I pulled the lid off my own cup and poured in a couple of creams and two packs of sugar. I really didn't care for the strong, bitter taste of straight black coffee, but I knew it would do an effective job against the chill. While there was always a cool breeze blowing at the beach during the winter, today it was fairly quiet, with only occasional light gusts reminding us of the lateness of the season. I had my Northwestern hoodie on, but didn't feel the need to pull the hood up yet. My mom had her long brown tresses piled up under a San Diego Padres cap that I thought would still allow her to pass quite comfortably as a UCSD co-ed.

"We were happy," she finally said out of the blue.

My first thought was that she was referring to her date with Mr. Vandermach, but the look on her face told me that she was talking about someone else.

"We were in poly sci together. Even though we'd been in school together almost three years by then, we had never actually spoken, except in the most superficial way. He was incredibly handsome and charming of course, and like all the other co-eds, I would sit and stare at him from the back of class, watching him chat effortlessly with the prettiest girls in class, never imagining I would ever have a chance with such a dashing, self-confident young man."

It was strange to hear my mom talk this way, about handsome boys and pretty girls. She was my mom, and she made me breakfast in the morning, drove me to school, went to work, and then picked me up. She kept our house tidy, did the grocery shopping, and sorted laundry. She was a member of the church choir and the St. Boniface PTA. It was hard to picture a time that must've been nearly twenty years in the past when she and my dad were college students just like Noah and Georgie...well, maybe not just like them!

"Imagine my shock when he approached me exactly on my twenty first birthday, and asked if he could take me out for a drink!"

Was she blushing, or was it just the effects of the cool ocean breeze on her cheeks?

"I already had plans to get together with some of my girlfriends from the dorm, but this was Jake Thompson, the most handsome, dashing undergrad on campus, top ranked tennis player, president of the debate club...and I don't even know how he found out it was my birthday!" She sighed as she happily relived the memory. "I just couldn't refuse, even though I was absolutely terrified of the man." She giggled self-consciously. "Oh, Perry, it's so strange to be sitting here telling you these things!"

I just nodded and took a big bite of my doughnut, which was perfect in its airy texture and light, sugary flavor. It seemed to melt in my mouth without even any chewing. I was fascinated to hear this story for the first time and I didn't want to say anything that would disrupt her flow.

"Well, it was just like a dream come true...better, actually. In no time at all we were...comfortable with each other. We found so many things to talk about, and I ended up standing up my girlfriends. They were furious of course, until I told them who I was with!" She modestly covered her mouth with her hand in a way that looked surprisingly cute and girlish.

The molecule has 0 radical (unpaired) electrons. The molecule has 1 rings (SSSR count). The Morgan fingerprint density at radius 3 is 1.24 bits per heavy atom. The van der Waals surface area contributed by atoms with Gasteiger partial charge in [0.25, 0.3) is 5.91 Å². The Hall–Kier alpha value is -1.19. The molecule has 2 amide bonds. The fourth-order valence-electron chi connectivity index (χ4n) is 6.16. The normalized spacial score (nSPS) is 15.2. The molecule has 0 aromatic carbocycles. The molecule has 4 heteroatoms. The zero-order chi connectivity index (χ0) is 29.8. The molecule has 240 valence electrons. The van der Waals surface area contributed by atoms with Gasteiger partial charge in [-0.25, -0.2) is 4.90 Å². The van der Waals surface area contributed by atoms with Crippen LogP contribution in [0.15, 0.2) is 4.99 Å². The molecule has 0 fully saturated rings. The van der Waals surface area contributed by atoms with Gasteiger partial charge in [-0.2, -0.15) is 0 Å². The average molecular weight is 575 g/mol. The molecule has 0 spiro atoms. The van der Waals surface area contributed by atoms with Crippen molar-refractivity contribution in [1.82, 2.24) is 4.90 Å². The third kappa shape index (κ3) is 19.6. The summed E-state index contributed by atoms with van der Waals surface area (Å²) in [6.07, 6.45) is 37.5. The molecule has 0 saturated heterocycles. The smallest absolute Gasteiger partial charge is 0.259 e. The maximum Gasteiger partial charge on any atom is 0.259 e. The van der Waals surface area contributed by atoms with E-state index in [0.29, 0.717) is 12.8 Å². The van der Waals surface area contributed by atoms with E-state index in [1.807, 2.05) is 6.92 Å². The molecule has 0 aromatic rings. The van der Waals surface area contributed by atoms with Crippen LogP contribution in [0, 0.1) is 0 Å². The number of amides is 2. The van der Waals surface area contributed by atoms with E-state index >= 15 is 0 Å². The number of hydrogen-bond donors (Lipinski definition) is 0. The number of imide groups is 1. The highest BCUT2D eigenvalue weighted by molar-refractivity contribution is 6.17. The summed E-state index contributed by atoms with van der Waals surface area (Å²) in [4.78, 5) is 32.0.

"It wasn't long before we were dating regularly, and after we had both graduated, he proposed to me." She held out her hand and I was surprised to see her wearing both her diamond engagement ring and her diamond encrusted, gold wedding band.

"I must be crazy, putting these things back on after almost two years, but...I just felt like it today," she explained sheepishly.

"Awesome ring," I assured her.

She gave me an uneasy smile and then looked out over the ocean. "Everything moved so quickly after that. With our parents' help, we bought a small house in La Jolla--the one where you were born."

I could barely remember that one, because we had moved to a much bigger house when I was five. Mostly, I relied on pictures and video to remind me of that part of my life. It always embarrassed me to see myself waddling around on short, stumpy legs, my long, dysfunctional hair flopping every which way, and drool leaking from my mouth. Yet, in almost every picture and video frame, I had a giddy smile on my face, and while I sometimes had a full set of teeth and sometimes was missing a few, one thing was for certain--I was a happy toddler in a happy household.

"I agreed to take a job as a paralegal while your father went to law school and worked part time as a law clerk in San Diego. We were both so busy...but after a couple of years, along came you!"

She turned and reached across the table to touch my cheek. "Oh, we were so blessed. No one had ever, ever seen such a beautiful baby before. Everyone who saw you fell instantly in love--except for me of course. I had to change your stinky diapers."

"What about dad? Did he ever change my diapers?" I asked teasingly.

But she took my question seriously. "Well, between school and work, he didn't have a lot of free time, but he was a wonderful father, Perry--please don't ever forget that. And yes, he wasn't afraid to get his hands dirty when it came to taking care of you...'Tinky Boy, 'Tinky Boy!" she teased in a baby voice,  crinkling her nose.

"Mom!" I groaned.

"And of course, your father got hired right out of law school, by a big firm in San Diego that he had interned for during the summers. It was a very good paying position and we were soon able to move to the house on Ridgegate."

"That was an awesome house!"

She nodded in agreement. "Yes, yes it was," she said nostalgically. "I've never told you this, but sometimes...well, a few times now,  I've taken a long lunch and driven down, just so I could go past both our old houses, the church, your school, and the park where we spent hours pushing you on the swings and watching you go down the slide and...." She stopped abruptly, and I noticed her eyes were glistening with tears.